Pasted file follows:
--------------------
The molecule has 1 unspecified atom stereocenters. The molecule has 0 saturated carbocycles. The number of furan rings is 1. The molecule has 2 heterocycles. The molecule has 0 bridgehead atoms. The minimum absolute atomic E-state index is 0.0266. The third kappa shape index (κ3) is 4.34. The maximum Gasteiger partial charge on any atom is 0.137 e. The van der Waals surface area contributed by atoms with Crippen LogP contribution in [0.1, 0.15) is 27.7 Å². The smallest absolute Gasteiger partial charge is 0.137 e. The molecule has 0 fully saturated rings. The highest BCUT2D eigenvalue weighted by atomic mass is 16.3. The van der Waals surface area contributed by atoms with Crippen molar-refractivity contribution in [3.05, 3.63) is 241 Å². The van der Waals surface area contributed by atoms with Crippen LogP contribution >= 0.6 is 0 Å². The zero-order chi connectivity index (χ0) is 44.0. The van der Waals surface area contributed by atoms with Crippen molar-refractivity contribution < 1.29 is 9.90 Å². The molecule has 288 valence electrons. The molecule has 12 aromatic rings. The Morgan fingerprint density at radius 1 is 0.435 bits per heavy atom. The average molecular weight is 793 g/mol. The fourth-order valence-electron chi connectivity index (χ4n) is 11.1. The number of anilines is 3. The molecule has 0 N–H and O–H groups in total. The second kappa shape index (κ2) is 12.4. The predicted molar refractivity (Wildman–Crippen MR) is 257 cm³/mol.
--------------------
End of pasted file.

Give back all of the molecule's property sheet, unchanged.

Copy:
The molecule has 1 unspecified atom stereocenters. The molecule has 0 saturated carbocycles. The number of furan rings is 1. The molecule has 2 heterocycles. The molecule has 0 bridgehead atoms. The minimum absolute atomic E-state index is 0.0266. The third kappa shape index (κ3) is 4.34. The maximum Gasteiger partial charge on any atom is 0.137 e. The van der Waals surface area contributed by atoms with Crippen LogP contribution in [0.1, 0.15) is 27.7 Å². The smallest absolute Gasteiger partial charge is 0.137 e. The molecule has 0 fully saturated rings. The highest BCUT2D eigenvalue weighted by atomic mass is 16.3. The van der Waals surface area contributed by atoms with Crippen molar-refractivity contribution in [3.05, 3.63) is 241 Å². The van der Waals surface area contributed by atoms with Crippen LogP contribution >= 0.6 is 0 Å². The zero-order chi connectivity index (χ0) is 44.0. The van der Waals surface area contributed by atoms with Crippen molar-refractivity contribution < 1.29 is 9.90 Å². The molecule has 288 valence electrons. The molecule has 12 aromatic rings. The Morgan fingerprint density at radius 1 is 0.435 bits per heavy atom. The average molecular weight is 793 g/mol. The fourth-order valence-electron chi connectivity index (χ4n) is 11.1. The number of anilines is 3. The molecule has 0 N–H and O–H groups in total. The second kappa shape index (κ2) is 12.4. The predicted molar refractivity (Wildman–Crippen MR) is 257 cm³/mol.